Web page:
Linked by Thom Holwerda on Mon 29th Oct 2012 22:13 UTC
Apple "Apple today announced executive management changes that will encourage even more collaboration between the Company's world-class hardware, software and services teams. As part of these changes, Jony Ive, Bob Mansfield, Eddy Cue and Craig Federighi will add more responsibilities to their roles. Apple also announced that Scott Forstall will be leaving Apple next year and will serve as an advisor to CEO Tim Cook in the interim." The most important thing to remember is that Ive will head interface design. Ive is supposedly not a big fan of skeuomorphism, so hopefully, iOS and OS X will move away from the My First Operating System-look. Expect the current popularity of skeumorphism - including elaborate reasoning as to why it's the best choice - to magically radically decline among Apple fans.
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RE: Saved...
by zima on Sat 3rd Nov 2012 05:54 UTC in reply to "Saved..."
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NeXT. The vision was extraordinary, the pool of talent was brilliant, and they didn't have any of these cookie cutter morons trying hype the latest incredible version of photobooth. Look at the cube, at the boards, the software, the marketing material, the documentation, the magnesium enclosure, the drop-dead gorgeous logo. Those things were just begging to solve hard problems... and, no rounded rects either.

But the cube was tied at first to the mistake of MO, and no FDD in the times when it was definitely premature (one can argue it was premature also with iMac, since it created a whole new popular category/waste of USB FDDs).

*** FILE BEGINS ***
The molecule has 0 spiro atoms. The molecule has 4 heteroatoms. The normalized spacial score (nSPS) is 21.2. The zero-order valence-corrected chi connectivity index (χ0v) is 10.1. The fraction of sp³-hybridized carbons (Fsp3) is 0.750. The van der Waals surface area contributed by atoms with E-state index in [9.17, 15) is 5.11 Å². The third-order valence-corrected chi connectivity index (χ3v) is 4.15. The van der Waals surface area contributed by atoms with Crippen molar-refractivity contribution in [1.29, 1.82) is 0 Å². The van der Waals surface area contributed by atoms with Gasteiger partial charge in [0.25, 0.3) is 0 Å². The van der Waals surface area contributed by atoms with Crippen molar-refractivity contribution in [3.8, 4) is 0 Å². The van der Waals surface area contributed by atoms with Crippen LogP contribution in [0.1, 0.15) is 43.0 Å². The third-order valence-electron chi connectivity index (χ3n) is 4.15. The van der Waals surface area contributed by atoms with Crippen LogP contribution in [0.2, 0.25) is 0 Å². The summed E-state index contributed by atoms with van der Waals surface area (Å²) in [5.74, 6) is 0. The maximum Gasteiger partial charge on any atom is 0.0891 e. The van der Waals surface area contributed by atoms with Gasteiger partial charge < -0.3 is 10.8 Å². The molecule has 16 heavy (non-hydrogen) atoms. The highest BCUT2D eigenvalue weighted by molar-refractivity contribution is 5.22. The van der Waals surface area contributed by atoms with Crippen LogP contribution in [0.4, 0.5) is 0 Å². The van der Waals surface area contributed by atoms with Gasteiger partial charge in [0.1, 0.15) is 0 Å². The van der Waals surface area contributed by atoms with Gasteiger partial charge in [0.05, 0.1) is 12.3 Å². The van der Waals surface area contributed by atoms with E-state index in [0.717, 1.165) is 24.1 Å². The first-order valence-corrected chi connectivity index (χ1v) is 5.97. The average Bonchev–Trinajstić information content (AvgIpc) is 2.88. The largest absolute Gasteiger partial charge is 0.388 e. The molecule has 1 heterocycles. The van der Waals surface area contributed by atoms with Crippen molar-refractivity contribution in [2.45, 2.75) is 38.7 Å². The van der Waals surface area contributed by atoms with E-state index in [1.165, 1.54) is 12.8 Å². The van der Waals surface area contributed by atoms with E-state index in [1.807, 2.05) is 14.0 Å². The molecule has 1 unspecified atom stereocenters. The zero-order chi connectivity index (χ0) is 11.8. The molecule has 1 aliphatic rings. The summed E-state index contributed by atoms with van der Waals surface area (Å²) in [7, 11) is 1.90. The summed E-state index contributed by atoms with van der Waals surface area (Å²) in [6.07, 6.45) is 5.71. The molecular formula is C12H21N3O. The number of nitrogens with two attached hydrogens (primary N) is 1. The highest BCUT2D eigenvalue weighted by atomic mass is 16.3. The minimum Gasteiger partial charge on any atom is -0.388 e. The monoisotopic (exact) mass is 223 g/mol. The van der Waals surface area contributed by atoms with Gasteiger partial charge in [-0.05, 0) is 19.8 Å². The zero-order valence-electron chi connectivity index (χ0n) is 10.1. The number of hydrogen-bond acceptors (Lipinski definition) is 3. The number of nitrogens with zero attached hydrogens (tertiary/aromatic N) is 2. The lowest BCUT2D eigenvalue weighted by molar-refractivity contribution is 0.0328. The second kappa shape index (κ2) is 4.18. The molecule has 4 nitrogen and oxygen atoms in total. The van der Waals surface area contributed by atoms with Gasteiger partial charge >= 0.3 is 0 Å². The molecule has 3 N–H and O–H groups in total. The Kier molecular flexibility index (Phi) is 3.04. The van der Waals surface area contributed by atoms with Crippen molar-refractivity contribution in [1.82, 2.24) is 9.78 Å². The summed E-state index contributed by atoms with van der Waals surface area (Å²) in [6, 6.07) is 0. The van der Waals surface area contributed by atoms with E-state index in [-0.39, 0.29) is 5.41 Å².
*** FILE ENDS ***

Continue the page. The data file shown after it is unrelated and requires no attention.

And you know, it seems that Forstall was with Jobs since the Next days... (though maybe not the earliest years, not the 80s)

Hartmund Esslinger designed the Next Cube, as well as [...] the early Snow White machines for Apple... IIc, SE/30, IIcx and the Quadra 700 are particularly sexy.

A bit "smoother" forms of Classic and LC475 resonate the most with me, I see them as the nicest ...might be because they were pretty much the only ~old Macs I had contact with, hm (at school, in a place where Apple hardly existed otherwise)

The original sparc hardware with all the hard edges looked like it should have rendered the universe 1.6 times faster than realtime... the kind of stuff vampires would buy.
[...] SGI didn't fail because they couldn't make an affordable products and stay relevant. Their biggest mistake was changing the logo.

What do vampires need such computers for?
And oh come on, SGI was clearly swamped by the rise of consumer GPUs and Linux.

Some think this stuff's not important, but it is. When you walk past your machines, do you think of them as something annoying, cumbersome, full of hollow promises, or do you feel guilty you're not using it to its full potential?

I'd say the ultimate goal is to make the machines... invisible. Ordinary tower PCs go somewhat in that direction, they are typically hidden under the desk. Laptops are also like that, really - they are essentially formed from two halves, display and input; the computer part isn't very prominent.

I love the part of your post with "several centuries of hammering away" BTW ;)

Edited 2012-11-03 05:55 UTC

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